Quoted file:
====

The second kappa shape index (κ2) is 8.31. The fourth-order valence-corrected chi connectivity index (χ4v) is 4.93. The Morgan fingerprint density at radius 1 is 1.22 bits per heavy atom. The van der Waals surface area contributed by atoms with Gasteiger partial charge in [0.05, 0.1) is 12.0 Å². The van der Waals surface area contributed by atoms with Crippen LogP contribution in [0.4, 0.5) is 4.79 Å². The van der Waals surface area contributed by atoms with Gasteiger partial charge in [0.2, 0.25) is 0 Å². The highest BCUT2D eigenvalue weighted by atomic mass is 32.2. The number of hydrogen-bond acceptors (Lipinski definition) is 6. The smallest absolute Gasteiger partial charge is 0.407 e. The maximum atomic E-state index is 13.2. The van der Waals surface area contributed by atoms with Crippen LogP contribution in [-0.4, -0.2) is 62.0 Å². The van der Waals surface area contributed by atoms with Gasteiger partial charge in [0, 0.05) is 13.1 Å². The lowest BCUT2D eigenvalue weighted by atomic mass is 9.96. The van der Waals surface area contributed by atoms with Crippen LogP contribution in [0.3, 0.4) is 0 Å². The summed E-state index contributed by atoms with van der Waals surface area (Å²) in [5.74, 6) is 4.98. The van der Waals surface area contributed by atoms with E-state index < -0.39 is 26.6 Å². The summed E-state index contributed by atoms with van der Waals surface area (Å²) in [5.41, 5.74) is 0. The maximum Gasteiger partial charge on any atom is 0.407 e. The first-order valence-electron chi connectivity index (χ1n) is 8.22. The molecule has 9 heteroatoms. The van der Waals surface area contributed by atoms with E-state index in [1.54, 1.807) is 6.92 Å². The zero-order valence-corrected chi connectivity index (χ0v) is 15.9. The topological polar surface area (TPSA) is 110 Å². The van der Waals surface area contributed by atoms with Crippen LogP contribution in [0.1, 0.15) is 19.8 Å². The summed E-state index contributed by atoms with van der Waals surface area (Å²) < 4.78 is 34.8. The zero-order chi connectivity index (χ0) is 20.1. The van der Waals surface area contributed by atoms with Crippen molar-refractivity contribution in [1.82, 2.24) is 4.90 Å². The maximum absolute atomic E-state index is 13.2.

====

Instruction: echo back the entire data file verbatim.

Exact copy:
The second kappa shape index (κ2) is 8.31. The fourth-order valence-corrected chi connectivity index (χ4v) is 4.93. The Morgan fingerprint density at radius 1 is 1.22 bits per heavy atom. The van der Waals surface area contributed by atoms with Gasteiger partial charge in [0.05, 0.1) is 12.0 Å². The van der Waals surface area contributed by atoms with Crippen LogP contribution in [0.4, 0.5) is 4.79 Å². The van der Waals surface area contributed by atoms with Gasteiger partial charge in [0.2, 0.25) is 0 Å². The highest BCUT2D eigenvalue weighted by atomic mass is 32.2. The number of hydrogen-bond acceptors (Lipinski definition) is 6. The smallest absolute Gasteiger partial charge is 0.407 e. The maximum atomic E-state index is 13.2. The van der Waals surface area contributed by atoms with Crippen LogP contribution in [-0.4, -0.2) is 62.0 Å². The van der Waals surface area contributed by atoms with Gasteiger partial charge in [0, 0.05) is 13.1 Å². The lowest BCUT2D eigenvalue weighted by atomic mass is 9.96. The van der Waals surface area contributed by atoms with Crippen LogP contribution in [0.3, 0.4) is 0 Å². The summed E-state index contributed by atoms with van der Waals surface area (Å²) in [5.74, 6) is 4.98. The van der Waals surface area contributed by atoms with E-state index < -0.39 is 26.6 Å². The summed E-state index contributed by atoms with van der Waals surface area (Å²) in [5.41, 5.74) is 0. The maximum Gasteiger partial charge on any atom is 0.407 e. The first-order valence-electron chi connectivity index (χ1n) is 8.22. The molecule has 9 heteroatoms. The van der Waals surface area contributed by atoms with E-state index in [1.54, 1.807) is 6.92 Å². The zero-order valence-corrected chi connectivity index (χ0v) is 15.9. The topological polar surface area (TPSA) is 110 Å². The van der Waals surface area contributed by atoms with Crippen LogP contribution in [0.1, 0.15) is 19.8 Å². The summed E-state index contributed by atoms with van der Waals surface area (Å²) < 4.78 is 34.8. The zero-order chi connectivity index (χ0) is 20.1. The van der Waals surface area contributed by atoms with Crippen molar-refractivity contribution in [1.82, 2.24) is 4.90 Å². The maximum absolute atomic E-state index is 13.2.